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Tag : breast-cancer

Getting it Right: Estrogen Replacement in Women

By Dr. Jerry Mixon June 21, 2012

I’ve written about this before, but it bears repeating. In spite of what people often say, estrogen is not a hormone – estrogen is a class of hormones. When a female patient comes to Longevity Medical Clinic and we start discussing Hormone Replacement Therapy, it’s critically important that we use the right type of hormones to accomplish our goal. Women can benefit dramatically from Hormone Replacement Therapy. But they need to receive human type hormone, in doses that maximize benefits while minimizing risks, and the hormones should never be given by mouth.

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Do Our Labels Tell the Whole Story?

By Dr. Jerry Mixon April 29, 2011

We human beings seem to like to label things – the simpler, the better! This urge to put everything into simple categories definitely applies to drugs and supplements – we like to think that Drug A always has one particular effect, and Supplement B has a different one. Just take this pill or use this crème and, voila, you always get one simple outcome.

That may be tidy, but it’s seldom accurate. In the real world, the drugs and supplements we take usually refuse to cooperate with this fantasy. Instead, one compound can have many effects – and many compounds can have similar effects. Often none of these interactions seem to correlate very well to the labels we put on them.

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Take Mice Studies with a Grain of Salt

By Dr. Jerry Mixon March 18, 2011

Are clinical trials using animal studies always valid for humans? Consider me a skeptic.

I frequently see advertisements and newsletters (even some written by physicians) that promote lab tests and treatments based entirely on studies done using rodents. These “experts” frequently draw conclusions from these studies that their lab test or product is a breakthrough of vital importance to humanity. While it may be true, all too often it’s not.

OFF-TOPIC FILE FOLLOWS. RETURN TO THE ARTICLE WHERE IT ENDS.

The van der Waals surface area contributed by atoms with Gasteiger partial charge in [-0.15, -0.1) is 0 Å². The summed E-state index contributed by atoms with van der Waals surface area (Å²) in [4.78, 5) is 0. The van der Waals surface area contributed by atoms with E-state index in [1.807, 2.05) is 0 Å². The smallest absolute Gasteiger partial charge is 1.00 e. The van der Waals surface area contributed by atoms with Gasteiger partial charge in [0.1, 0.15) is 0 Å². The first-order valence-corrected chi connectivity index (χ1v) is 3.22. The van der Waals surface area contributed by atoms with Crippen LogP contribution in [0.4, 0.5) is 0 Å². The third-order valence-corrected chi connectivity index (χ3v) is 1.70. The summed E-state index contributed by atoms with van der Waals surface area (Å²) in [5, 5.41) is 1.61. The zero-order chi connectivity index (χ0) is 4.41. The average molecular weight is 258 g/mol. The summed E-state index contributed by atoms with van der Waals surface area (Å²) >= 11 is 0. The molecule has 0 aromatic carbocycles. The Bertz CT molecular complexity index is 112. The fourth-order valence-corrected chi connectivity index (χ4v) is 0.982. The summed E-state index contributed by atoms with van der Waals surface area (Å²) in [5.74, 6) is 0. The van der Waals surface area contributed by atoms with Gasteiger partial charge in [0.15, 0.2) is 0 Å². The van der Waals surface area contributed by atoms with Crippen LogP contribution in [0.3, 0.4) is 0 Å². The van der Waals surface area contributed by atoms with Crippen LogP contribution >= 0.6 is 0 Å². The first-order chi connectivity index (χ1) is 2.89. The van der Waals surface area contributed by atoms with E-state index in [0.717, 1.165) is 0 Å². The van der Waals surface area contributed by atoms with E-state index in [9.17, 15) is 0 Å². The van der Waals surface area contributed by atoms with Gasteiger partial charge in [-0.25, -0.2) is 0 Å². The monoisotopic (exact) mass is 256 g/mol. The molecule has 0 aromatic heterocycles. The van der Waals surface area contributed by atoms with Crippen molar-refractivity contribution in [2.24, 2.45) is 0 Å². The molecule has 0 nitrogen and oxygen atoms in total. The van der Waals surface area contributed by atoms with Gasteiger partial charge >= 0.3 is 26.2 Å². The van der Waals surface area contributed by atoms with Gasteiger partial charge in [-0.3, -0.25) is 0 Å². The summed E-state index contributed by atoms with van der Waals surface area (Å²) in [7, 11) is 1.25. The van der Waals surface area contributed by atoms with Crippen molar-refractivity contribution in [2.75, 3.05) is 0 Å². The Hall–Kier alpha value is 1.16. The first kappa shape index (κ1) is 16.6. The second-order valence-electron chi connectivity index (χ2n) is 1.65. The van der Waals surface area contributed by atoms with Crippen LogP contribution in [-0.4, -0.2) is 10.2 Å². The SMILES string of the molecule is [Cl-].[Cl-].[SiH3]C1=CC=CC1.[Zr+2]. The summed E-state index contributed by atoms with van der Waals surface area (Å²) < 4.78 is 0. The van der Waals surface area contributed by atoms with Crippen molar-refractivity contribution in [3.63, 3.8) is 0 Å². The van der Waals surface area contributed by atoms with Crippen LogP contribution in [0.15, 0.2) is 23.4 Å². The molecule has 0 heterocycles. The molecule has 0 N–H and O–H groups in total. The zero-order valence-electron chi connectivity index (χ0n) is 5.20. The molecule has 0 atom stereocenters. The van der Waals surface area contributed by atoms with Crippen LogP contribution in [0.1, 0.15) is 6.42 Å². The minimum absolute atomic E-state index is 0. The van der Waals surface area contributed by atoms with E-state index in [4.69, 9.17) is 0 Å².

Let me give you a recent example of a study done in mice that could lead to the conclusion that every woman with breast cancer should be taking very robust doses of the adrenal hormone DHEA. This study should serve both as an encouragement and as a caution, an example of the care we must exercise when we use animal studies to draw conclusions about humans.

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Do Doctors Know Everything?

By Dr. Jerry Mixon September 14, 2009

Some patients get upset if I will not accept, on faith, that their latest homeopathic, holistic, ionized, wheat grass remedy (you get the idea) was unlikely to cure their arthritis. Many years ago I accepted the fact that there are many things I do not, and probably never will, know.  But I like to think I know SOMETHING.

I think the perception that we doctors don’t know anything derives from how often patients get told crazy, conflicting health advice. Consider a man who was born in 1949 who would be about 60 now. In his lifetime, he would have seen doctors talk about which brand of cigarettes had the greatest health benefits and that a hearty breakfast of bacon and eggs was healthy. However, he would also remember being told that the cholesterol in eggs and bacon would kill him but then he’d recall being told that maybe it wasn’t as bad as we originally thought. More recently, he has probably heard that there is good and bad cholesterol and he needs to get

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